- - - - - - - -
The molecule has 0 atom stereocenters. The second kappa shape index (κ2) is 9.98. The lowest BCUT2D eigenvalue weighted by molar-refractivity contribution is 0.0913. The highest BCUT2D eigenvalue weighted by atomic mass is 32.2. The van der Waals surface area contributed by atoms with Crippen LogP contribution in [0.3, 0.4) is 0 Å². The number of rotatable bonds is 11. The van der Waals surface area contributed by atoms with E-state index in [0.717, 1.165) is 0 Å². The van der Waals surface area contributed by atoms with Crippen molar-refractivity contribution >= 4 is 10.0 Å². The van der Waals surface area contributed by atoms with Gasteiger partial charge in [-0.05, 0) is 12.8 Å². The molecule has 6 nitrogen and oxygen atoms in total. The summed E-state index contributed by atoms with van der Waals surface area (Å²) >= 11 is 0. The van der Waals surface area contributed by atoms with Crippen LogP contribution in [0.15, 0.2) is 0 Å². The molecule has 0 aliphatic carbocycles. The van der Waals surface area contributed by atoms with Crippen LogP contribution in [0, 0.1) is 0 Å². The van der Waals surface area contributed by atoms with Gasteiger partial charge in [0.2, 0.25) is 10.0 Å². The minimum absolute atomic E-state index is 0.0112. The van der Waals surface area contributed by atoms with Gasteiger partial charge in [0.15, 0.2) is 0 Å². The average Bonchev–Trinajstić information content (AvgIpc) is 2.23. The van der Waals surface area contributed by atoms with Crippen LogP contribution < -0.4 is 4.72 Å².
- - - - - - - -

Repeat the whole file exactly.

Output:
The molecule has 0 atom stereocenters. The second kappa shape index (κ2) is 9.98. The lowest BCUT2D eigenvalue weighted by molar-refractivity contribution is 0.0913. The highest BCUT2D eigenvalue weighted by atomic mass is 32.2. The van der Waals surface area contributed by atoms with Crippen LogP contribution in [0.3, 0.4) is 0 Å². The number of rotatable bonds is 11. The van der Waals surface area contributed by atoms with E-state index in [0.717, 1.165) is 0 Å². The van der Waals surface area contributed by atoms with Crippen molar-refractivity contribution >= 4 is 10.0 Å². The van der Waals surface area contributed by atoms with Gasteiger partial charge in [-0.05, 0) is 12.8 Å². The molecule has 6 nitrogen and oxygen atoms in total. The summed E-state index contributed by atoms with van der Waals surface area (Å²) >= 11 is 0. The van der Waals surface area contributed by atoms with Crippen LogP contribution in [0.15, 0.2) is 0 Å². The molecule has 0 aliphatic carbocycles. The van der Waals surface area contributed by atoms with Crippen LogP contribution in [0, 0.1) is 0 Å². The van der Waals surface area contributed by atoms with Gasteiger partial charge in [0.2, 0.25) is 10.0 Å². The minimum absolute atomic E-state index is 0.0112. The van der Waals surface area contributed by atoms with Gasteiger partial charge in [0.15, 0.2) is 0 Å². The average Bonchev–Trinajstić information content (AvgIpc) is 2.23. The van der Waals surface area contributed by atoms with Crippen LogP contribution < -0.4 is 4.72 Å².